Weekly Wire: The Global Forum

Kalliope Kokolis's picture

These are some of the views and reports relevant to our readers that caught our attention this week.


Different Take on Africa
Good Governance vs. collective action

"It’s time for donors to get out of their addiction to Good Governance! No country has ever implemented the current donor-promoted Good Governance agenda before embarking on social and economic development. This was true for rich countries before they became rich, and it is true for the rapidly ‘catching up’ countries of Asia today. Countries in sub-Saharan Africa are no exception. They are therefore not helped to get out of poverty by donor insistence on prior achievement of Good Governance, meaning adoption of the institutional ‘best practices’ that emerged in much richer countries only at a later stage in their development. This is a main message of the Joint Statement of five research programmes, which has just been published. You may also like to see the PowerPoint presentation of the Joint Statement." READ MORE

Weekly Wire: the Global Forum

Kalliope Kokolis's picture

These are some of the views and reports relevant to our readers that caught our attention this week.

Freedom House
Freedom in the World 2012: The Arab Uprisings and Their Global Repercussions

"The political uprisings that have swept the Arab world over the past year represent the most significant challenge to authoritarian rule since the collapse of Soviet communism, according to Freedom in the World 2012, the latest edition of Freedom House’s annual global survey of political rights and civil liberties. Yet even as the Arab Spring triggered unprecedented progress in some countries, it also provoked a harsh and sometimes murderous reaction, with many leaders scrambling to suppress real or potential threats to their rule. The repercussions of this backlash have been felt across the Middle East, as well as in China, Eurasia, and Africa.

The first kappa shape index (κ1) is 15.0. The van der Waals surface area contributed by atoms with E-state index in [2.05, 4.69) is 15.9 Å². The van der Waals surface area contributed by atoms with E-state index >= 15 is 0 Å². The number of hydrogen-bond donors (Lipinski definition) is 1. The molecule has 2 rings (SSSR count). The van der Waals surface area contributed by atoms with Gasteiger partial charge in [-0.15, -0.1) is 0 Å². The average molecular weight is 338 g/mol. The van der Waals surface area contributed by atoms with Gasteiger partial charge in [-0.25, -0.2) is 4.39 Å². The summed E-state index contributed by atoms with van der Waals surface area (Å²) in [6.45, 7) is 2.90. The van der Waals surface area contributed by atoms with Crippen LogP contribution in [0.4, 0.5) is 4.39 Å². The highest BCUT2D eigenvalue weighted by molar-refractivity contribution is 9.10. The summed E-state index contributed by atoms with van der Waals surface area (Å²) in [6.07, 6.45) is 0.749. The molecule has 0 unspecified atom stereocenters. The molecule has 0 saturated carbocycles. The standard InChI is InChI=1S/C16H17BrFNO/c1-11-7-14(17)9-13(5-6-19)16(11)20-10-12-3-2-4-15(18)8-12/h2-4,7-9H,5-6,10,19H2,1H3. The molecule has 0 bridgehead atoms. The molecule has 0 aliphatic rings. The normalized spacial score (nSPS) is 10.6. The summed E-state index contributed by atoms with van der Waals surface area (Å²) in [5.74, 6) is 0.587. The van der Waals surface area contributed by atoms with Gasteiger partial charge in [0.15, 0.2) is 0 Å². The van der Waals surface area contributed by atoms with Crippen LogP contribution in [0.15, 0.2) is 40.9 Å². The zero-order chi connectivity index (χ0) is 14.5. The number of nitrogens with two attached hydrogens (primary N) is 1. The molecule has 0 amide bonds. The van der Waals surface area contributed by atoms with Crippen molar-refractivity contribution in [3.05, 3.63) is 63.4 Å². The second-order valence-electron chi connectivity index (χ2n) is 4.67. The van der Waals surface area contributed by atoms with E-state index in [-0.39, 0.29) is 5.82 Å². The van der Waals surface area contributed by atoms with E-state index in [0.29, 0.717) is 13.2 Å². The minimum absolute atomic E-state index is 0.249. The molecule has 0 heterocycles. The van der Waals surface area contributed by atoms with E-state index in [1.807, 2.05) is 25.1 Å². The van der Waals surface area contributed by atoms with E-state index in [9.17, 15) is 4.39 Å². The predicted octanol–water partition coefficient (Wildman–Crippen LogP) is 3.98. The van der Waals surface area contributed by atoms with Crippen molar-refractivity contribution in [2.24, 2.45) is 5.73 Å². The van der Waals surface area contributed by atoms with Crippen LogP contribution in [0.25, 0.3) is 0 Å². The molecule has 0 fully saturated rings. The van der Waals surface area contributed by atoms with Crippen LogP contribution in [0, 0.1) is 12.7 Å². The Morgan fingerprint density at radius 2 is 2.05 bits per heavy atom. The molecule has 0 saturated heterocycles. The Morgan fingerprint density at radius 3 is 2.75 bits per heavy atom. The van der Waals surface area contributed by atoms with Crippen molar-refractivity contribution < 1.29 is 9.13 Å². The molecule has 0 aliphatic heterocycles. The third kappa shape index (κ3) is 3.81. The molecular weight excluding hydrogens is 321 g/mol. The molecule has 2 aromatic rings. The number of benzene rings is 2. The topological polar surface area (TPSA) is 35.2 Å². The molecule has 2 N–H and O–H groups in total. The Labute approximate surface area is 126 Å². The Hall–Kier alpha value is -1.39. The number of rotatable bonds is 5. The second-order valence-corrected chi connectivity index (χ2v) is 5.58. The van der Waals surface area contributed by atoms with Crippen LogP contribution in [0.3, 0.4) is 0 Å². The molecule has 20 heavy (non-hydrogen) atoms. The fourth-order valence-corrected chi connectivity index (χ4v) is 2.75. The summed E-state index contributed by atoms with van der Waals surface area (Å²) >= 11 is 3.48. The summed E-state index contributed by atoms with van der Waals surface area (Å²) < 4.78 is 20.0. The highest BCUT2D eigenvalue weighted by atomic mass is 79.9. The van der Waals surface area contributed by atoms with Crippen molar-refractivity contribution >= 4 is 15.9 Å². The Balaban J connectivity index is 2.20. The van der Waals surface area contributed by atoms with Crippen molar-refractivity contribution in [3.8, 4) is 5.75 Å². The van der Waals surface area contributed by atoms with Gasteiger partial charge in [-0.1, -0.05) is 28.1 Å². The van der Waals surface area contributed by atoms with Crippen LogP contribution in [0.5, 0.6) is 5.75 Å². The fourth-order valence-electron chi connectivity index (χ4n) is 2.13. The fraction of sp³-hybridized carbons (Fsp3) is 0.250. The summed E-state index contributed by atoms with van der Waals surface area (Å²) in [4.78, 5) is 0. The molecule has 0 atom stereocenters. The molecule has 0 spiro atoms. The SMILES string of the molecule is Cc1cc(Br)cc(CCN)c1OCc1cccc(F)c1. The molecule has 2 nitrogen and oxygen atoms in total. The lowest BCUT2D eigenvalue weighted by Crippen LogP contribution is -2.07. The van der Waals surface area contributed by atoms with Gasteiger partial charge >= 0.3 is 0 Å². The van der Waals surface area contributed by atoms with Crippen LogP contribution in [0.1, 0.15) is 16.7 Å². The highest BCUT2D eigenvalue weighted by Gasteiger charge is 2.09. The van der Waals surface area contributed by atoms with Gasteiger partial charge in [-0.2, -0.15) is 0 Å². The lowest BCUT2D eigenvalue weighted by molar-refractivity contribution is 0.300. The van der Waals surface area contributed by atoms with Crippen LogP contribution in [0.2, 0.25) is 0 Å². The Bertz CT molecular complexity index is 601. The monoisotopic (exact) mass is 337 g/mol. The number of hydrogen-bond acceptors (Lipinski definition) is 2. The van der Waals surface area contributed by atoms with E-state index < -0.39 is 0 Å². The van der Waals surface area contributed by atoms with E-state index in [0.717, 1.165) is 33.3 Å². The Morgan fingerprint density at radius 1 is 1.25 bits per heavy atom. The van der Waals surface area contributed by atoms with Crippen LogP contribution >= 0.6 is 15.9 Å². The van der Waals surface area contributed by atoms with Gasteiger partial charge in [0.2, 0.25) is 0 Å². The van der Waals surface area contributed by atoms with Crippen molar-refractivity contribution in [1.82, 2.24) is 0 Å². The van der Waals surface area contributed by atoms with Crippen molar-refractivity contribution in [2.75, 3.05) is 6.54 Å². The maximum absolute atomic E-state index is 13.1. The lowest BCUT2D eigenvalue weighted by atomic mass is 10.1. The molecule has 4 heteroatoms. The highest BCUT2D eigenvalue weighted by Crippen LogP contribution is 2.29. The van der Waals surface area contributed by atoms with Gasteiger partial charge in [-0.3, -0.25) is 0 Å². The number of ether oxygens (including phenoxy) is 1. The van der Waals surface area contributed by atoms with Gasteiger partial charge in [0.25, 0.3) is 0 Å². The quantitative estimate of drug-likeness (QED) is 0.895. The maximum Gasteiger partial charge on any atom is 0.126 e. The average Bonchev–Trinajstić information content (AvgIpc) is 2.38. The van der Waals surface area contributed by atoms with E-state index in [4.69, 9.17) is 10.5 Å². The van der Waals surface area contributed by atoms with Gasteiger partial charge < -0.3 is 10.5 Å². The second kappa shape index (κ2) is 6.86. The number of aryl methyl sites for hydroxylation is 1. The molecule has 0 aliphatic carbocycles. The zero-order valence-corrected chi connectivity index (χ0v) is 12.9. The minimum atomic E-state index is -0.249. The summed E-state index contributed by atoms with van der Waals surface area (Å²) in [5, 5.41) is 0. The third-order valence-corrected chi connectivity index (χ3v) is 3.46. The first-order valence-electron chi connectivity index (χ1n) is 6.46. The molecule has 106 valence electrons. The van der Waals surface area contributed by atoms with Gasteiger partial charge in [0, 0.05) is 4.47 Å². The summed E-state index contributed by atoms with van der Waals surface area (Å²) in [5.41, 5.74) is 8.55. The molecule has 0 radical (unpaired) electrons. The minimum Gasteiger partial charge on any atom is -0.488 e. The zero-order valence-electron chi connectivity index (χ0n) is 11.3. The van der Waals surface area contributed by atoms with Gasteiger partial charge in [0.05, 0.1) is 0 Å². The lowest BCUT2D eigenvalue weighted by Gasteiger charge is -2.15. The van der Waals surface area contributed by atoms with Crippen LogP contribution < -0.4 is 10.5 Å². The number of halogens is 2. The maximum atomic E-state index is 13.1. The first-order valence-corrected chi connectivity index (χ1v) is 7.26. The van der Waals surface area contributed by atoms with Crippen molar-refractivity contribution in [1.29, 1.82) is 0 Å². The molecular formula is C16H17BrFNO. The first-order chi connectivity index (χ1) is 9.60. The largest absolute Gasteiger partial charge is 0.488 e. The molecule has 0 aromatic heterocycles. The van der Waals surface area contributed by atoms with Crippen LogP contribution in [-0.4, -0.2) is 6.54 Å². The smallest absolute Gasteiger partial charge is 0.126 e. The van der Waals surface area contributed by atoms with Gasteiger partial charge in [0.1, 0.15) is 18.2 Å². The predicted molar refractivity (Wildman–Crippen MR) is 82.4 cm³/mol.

A total of 26 countries registered net declines in 2011, and only 12 showed overall improvement, marking the sixth consecutive year in which countries with declines outnumbered those with improvements. While the Middle East and North Africa experienced the most significant gains—concentrated largely in Tunisia, Egypt, and Libya—it also suffered the most declines, with a list of worsening countries that includes Bahrain, Iran, Lebanon, Saudi Arabia, Syria, the United Arab Emirates, and Yemen. Syria and Saudi Arabia, two countries at the forefront of the violent reaction to the Arab Spring, fell from already low positions to the survey’s worst-possible ratings." READ MORE

Weekly Wire: the Global Forum

Kalliope Kokolis's picture

These are some of the views and reports relevant to our readers that caught our attention this week.

One
Aid and Beyond:  Transparency, Accountability and Results

"As negotiations heat up ahead of the Fourth High Level Forum on aid effectiveness (HLF-IV), many countries are keen to move beyond a narrow aid effectiveness agenda, bringing in a broader range of actors and issues in recognition of the changing development landscape. Emerging economies such as China, India and Brazil are becoming ever more important. The demand for Africa’s oil and mineral resources is growing, providing many African countries with new revenue streams. Traditional donors’ aid budgets are under pressure. And people are taking to the streets and the twitter-verse to demand more transparent and accountable governance, from north Africa to north America and beyond. However, broadening the conversation to include more actors and issues beyond aid, must not and need not be at the expense of clear, measurable and time-bound commitments on aid effectiveness."  READ MORE